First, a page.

The Malaysian market: good news for overseas job seekers
As I See It column
The Independent, June 1st, 2012
M. Serajul Islam
The Minister for Expat Affairs has angered the private sector manpower recruiting agencies’ coordinating body Bangladesh Association of International Recruiting Agencies (BAIRA) over the new recruitment policy for sending Bangladeshi manpower to Malaysia. After a visit to KL recently, the Minister said in a meeting with the media that Malaysia would recruit more manpower from Bangladesh and the recruitment would be managed by the Ministry of Expatriates’ Affairs at Bangladesh’s end.
What was music to the ear of those aspiring to go to Malaysia was what the Minister said about the costs. The Minister said that each prospective expatriate going to Malaysia would pay Taka 50,000. If the Malaysian employer paid the airfare, the costs would come down to taka 35,000! This is at least half to 4 times less than what the average worker paid in going to Malaysia and Middle East destinations in the past. In many cases, these expatriates have been forced to borrow the money from loan sharks to pay the high costs to the manpower agents/brokers or sell their lands/meager belongings at low prices to go abroad. On arriving at their places of employment, many found that they were receiving substantially less pay than promised.
One of the many untold episodes in the lives of our expatriates that no one mentions is the premature deaths of expatriates due to tensions on issues of high costs and poor condition of work. Instead, the government and the manpower exporters compete with each other to claim credit for foreign remittance and its impact on our economic development. It is therefore no wonder that BAIRA went public on the new policy for export of manpower to Malaysia because it threatens to expose some of the plights of the overseas job seekers.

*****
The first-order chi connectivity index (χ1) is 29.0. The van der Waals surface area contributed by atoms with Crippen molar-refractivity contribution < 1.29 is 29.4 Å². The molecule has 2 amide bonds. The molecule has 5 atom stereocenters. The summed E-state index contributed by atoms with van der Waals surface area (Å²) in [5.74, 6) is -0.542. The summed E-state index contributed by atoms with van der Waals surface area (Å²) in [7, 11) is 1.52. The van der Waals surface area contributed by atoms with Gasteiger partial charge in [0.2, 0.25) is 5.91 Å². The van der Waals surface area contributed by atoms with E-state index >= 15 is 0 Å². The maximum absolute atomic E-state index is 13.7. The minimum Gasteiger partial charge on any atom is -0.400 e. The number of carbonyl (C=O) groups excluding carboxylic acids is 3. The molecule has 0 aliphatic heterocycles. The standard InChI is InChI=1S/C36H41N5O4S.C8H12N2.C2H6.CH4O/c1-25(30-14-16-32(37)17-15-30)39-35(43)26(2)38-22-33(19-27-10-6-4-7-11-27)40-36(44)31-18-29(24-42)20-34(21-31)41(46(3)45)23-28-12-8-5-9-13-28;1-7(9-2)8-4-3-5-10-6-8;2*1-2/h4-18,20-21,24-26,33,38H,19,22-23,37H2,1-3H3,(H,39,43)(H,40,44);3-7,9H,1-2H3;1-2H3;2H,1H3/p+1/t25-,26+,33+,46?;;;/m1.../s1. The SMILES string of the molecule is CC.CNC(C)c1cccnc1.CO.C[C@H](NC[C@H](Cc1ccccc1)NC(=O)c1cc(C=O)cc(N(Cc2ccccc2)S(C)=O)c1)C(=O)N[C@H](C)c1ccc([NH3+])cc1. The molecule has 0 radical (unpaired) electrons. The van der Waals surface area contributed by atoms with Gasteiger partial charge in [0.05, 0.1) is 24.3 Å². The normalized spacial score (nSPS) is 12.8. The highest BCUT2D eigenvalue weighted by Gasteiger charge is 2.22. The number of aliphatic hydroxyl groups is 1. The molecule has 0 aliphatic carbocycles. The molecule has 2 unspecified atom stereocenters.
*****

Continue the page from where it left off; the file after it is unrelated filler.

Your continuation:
It has long been known that our overseas job seekers are charged exorbitant amount of money by manpower agents. There seemed to be a powerful nexus sustaining the exploitation of the poor expatriates. Even when the overseas job seekers have been cheated blatantly at home, little action has been taken against the culprits. In case of Malaysia, manpower agents have sent large number job seekers against call-visas that were not employment visas. These job seekers became illegal migrants. Many also became illegal after overstaying to pay back the high costs they incurred to go to Malaysia. Their cases are being legalized as a result of recent initiatives of the Government after years of inhuman sufferings.
The case of exporting manpower to Malaysia, a major market for Bangladeshi manpower, by the Ministry under the new plan is therefore a major development in a critical economic activity of the country where there has been very little fairness to those who literally place their lives on line for Bangladesh. If the Ministry succeeds in bringing costs down substantially for the Malaysian market, it will also be able to do so for the ME market as well.
BAIRA’s reaction to the Minister’s announcement about the Malaysian market was therefore expected. Manpower agents are apprehensive that with the Ministry entering into the manpower business in a major way as announced by the Minister, it is not just costs that would come down for the overseas job seekers. It would bring a lot of transparency that in turn would expose the exploitation that manpower agents and the middlemen have been carrying out with quiet approval of the government in overseas manpower business so far. In fact, this new initiative announced by the Minister is the first major step taken by the Government for overseas job seekers where so far they were being systematically victimized.